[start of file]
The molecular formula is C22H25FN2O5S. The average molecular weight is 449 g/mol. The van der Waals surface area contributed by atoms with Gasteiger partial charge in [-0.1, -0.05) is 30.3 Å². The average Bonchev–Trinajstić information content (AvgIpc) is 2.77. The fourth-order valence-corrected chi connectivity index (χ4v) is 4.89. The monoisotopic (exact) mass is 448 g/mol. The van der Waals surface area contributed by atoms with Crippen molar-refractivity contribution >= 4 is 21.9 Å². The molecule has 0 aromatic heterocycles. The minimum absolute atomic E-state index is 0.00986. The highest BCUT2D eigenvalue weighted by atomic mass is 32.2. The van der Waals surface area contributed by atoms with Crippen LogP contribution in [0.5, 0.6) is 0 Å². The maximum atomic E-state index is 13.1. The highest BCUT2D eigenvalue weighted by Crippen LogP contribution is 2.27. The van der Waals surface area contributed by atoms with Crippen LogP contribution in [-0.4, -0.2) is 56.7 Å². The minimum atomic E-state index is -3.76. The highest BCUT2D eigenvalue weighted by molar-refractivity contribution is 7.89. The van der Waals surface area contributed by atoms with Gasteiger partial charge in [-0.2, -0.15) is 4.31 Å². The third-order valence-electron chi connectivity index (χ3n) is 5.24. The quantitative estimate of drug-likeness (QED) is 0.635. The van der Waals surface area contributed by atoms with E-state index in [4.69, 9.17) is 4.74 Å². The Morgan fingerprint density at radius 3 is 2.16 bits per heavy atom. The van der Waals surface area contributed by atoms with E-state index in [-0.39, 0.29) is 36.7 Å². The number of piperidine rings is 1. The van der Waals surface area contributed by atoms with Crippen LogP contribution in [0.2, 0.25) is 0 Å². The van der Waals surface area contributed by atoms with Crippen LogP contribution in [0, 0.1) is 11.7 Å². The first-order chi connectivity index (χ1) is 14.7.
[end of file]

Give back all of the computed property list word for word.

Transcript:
The molecular formula is C22H25FN2O5S. The average molecular weight is 449 g/mol. The van der Waals surface area contributed by atoms with Gasteiger partial charge in [-0.1, -0.05) is 30.3 Å². The average Bonchev–Trinajstić information content (AvgIpc) is 2.77. The fourth-order valence-corrected chi connectivity index (χ4v) is 4.89. The monoisotopic (exact) mass is 448 g/mol. The van der Waals surface area contributed by atoms with Crippen molar-refractivity contribution >= 4 is 21.9 Å². The molecule has 0 aromatic heterocycles. The minimum absolute atomic E-state index is 0.00986. The highest BCUT2D eigenvalue weighted by atomic mass is 32.2. The van der Waals surface area contributed by atoms with Crippen LogP contribution in [0.5, 0.6) is 0 Å². The maximum atomic E-state index is 13.1. The highest BCUT2D eigenvalue weighted by Crippen LogP contribution is 2.27. The van der Waals surface area contributed by atoms with Crippen LogP contribution in [-0.4, -0.2) is 56.7 Å². The minimum atomic E-state index is -3.76. The highest BCUT2D eigenvalue weighted by molar-refractivity contribution is 7.89. The van der Waals surface area contributed by atoms with Gasteiger partial charge in [-0.2, -0.15) is 4.31 Å². The third-order valence-electron chi connectivity index (χ3n) is 5.24. The quantitative estimate of drug-likeness (QED) is 0.635. The van der Waals surface area contributed by atoms with E-state index in [4.69, 9.17) is 4.74 Å². The Morgan fingerprint density at radius 3 is 2.16 bits per heavy atom. The van der Waals surface area contributed by atoms with E-state index in [-0.39, 0.29) is 36.7 Å². The number of piperidine rings is 1. The van der Waals surface area contributed by atoms with Crippen LogP contribution in [0.2, 0.25) is 0 Å². The van der Waals surface area contributed by atoms with Crippen LogP contribution in [0, 0.1) is 11.7 Å². The first-order chi connectivity index (χ1) is 14.7.